Martin De Vita, Ph.D. candidate in psychology, received the Federation of Associations in Behavioral and Brain Sciences (FABBS) Doctoral Dissertation Research Excellence Award for his study on the pain-relieving effects of cannabidiol (CBD) in humans. De Vita was one of…
VPCAI releases draft academic integrity recommendations, invites feedback from University community
VPCAI releases draft academic integrity recommendations, invites feedback from University communityNovember 08, 2005Carol K. Masiclatclkim@syr.edu
When the Vice Chancellor and Provost’s Committee on Academic Integrity (VPCAI) convened in 2004, its goal was to assess the state of academic integrity at Syracuse University and, if necessary, make suggestions for improvement. Now, the committee has completed its research, including examining best practices and comparable institutions, and it has posted its proposed recommendations on academic integrity at SU. To view the complete recommendations,visit https://myslice.syr.edu.
Based on the results of the year-long research effort, the committee’s conclusions are the basis of the proposed recommendations for a new approach to academic integrity at SU. The proposed recommendations will be further refined, following input from the University community, before they are presented to the University Senate in January 2006.
“The VPCAI is comprised of faculty, undergraduate and graduate students, and staff who have been working together for more than a year to gather information and develop recommendations,” says Elletta Sangrey Callahan, committee chair and professor of law and public policy in the Martin J. Whitman School of Management. “The approach we propose seeks to balance the interests of our students, faculty, the schools and colleges, and the University. Overall, it’s our objective to change the culture of the institution in this context-to work toward an environment where academic integrity is highly valued and supported.”
The proposed recommendations focus on the following areas:
The adoption of a unified University policy that would consolidate and expand on the 11 existing school/college policies, enabling the University to speak with one voice about academic honesty. Because policies differ significantly among the schools and colleges, members of the University community find the variations confusing. By proposing a University-wide approach, VPCAI hopes to attain a consistent, coordinated effort across campus. The policy would express the importance of academic integrity at SU, and define practices that would be considered cheating behaviors under the policy.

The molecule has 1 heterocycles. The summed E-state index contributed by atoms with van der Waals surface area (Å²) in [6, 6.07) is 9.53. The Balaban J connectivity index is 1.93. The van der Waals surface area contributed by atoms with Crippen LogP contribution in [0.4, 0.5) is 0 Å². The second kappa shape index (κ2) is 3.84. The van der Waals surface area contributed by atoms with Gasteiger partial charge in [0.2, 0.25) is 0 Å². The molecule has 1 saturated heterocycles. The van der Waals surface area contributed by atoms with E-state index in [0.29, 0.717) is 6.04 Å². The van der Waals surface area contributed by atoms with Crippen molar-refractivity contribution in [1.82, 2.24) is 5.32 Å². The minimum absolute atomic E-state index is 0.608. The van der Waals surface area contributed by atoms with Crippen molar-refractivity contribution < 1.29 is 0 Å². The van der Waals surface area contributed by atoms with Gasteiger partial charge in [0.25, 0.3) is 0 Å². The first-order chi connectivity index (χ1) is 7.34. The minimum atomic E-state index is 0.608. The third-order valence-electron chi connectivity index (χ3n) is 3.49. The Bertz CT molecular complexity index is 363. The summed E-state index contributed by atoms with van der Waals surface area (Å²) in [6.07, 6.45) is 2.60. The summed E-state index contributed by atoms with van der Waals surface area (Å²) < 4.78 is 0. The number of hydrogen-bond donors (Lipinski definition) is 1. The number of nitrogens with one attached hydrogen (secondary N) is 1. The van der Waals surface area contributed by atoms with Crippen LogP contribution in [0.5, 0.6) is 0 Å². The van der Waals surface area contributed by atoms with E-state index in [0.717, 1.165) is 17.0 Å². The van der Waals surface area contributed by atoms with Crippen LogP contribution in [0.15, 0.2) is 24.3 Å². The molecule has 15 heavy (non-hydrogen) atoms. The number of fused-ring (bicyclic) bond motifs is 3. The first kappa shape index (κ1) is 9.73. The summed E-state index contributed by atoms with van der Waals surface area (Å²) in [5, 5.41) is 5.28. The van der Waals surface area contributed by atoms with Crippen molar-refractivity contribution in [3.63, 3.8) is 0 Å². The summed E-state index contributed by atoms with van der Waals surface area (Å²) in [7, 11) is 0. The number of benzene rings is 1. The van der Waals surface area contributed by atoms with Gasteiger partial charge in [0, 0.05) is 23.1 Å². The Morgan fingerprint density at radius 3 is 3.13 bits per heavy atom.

Creation of a set of coordinated procedures applicable to all schools and colleges that would facilitate reporting, resolutions, hearings and appeals in cases of suspected cheating and, when a violation is found to have occurred, a means of dealing with it in a consistent and systematic manner. The procedures would be implemented primarily by the schools and colleges. Students would play a key role in resolving academic integrity matters. A clearly stated set of procedures to address suspected academic integrity violations would ensure fairness to students suspected of violations and provide a set of resolution options to instructors who suspect cheating. Schools and colleges may adopt supplemental procedures that are consistent with the University’s procedures, providing a copy of supplemental procedures to be published as an appendix to the University’s academic integrity procedures wherever they are otherwise published by the University and/or the schools and colleges.